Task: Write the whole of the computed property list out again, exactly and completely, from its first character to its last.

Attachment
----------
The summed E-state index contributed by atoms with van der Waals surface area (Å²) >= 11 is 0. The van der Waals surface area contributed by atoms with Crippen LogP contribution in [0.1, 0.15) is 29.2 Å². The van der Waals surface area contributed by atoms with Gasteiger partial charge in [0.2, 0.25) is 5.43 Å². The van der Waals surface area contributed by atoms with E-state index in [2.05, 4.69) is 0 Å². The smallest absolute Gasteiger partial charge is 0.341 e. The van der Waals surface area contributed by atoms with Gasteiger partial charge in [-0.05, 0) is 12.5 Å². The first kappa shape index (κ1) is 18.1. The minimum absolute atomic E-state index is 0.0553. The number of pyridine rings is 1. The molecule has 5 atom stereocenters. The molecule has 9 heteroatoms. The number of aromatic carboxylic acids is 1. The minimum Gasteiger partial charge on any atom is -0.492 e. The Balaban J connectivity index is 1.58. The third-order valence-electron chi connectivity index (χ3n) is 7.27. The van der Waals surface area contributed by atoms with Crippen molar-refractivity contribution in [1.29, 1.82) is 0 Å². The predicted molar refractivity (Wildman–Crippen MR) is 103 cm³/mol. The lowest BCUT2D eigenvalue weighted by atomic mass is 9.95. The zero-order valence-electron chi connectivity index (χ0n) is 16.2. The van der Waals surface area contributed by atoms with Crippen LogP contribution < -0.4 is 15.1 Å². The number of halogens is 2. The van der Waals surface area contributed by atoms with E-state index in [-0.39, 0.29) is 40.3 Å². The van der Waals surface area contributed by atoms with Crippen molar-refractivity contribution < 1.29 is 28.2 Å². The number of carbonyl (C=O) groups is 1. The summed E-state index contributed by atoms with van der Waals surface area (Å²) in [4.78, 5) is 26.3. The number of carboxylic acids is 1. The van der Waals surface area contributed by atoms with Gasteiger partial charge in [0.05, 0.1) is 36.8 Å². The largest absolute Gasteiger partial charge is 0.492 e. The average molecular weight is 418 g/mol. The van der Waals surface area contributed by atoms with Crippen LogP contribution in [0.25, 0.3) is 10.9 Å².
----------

The summed E-state index contributed by atoms with van der Waals surface area (Å²) >= 11 is 0. The van der Waals surface area contributed by atoms with Crippen LogP contribution in [0.1, 0.15) is 29.2 Å². The van der Waals surface area contributed by atoms with Gasteiger partial charge in [0.2, 0.25) is 5.43 Å². The van der Waals surface area contributed by atoms with E-state index in [2.05, 4.69) is 0 Å². The smallest absolute Gasteiger partial charge is 0.341 e. The van der Waals surface area contributed by atoms with Gasteiger partial charge in [-0.05, 0) is 12.5 Å². The first kappa shape index (κ1) is 18.1. The minimum absolute atomic E-state index is 0.0553. The number of pyridine rings is 1. The molecule has 5 atom stereocenters. The molecule has 9 heteroatoms. The number of aromatic carboxylic acids is 1. The minimum Gasteiger partial charge on any atom is -0.492 e. The Balaban J connectivity index is 1.58. The third-order valence-electron chi connectivity index (χ3n) is 7.27. The van der Waals surface area contributed by atoms with Crippen molar-refractivity contribution in [1.29, 1.82) is 0 Å². The predicted molar refractivity (Wildman–Crippen MR) is 103 cm³/mol. The lowest BCUT2D eigenvalue weighted by atomic mass is 9.95. The zero-order valence-electron chi connectivity index (χ0n) is 16.2. The van der Waals surface area contributed by atoms with Crippen LogP contribution < -0.4 is 15.1 Å². The number of halogens is 2. The van der Waals surface area contributed by atoms with E-state index in [-0.39, 0.29) is 40.3 Å². The van der Waals surface area contributed by atoms with Crippen molar-refractivity contribution < 1.29 is 28.2 Å². The number of carbonyl (C=O) groups is 1. The summed E-state index contributed by atoms with van der Waals surface area (Å²) in [4.78, 5) is 26.3. The number of carboxylic acids is 1. The van der Waals surface area contributed by atoms with Gasteiger partial charge in [0.05, 0.1) is 36.8 Å². The largest absolute Gasteiger partial charge is 0.492 e. The average molecular weight is 418 g/mol. The van der Waals surface area contributed by atoms with Crippen LogP contribution in [0.25, 0.3) is 10.9 Å².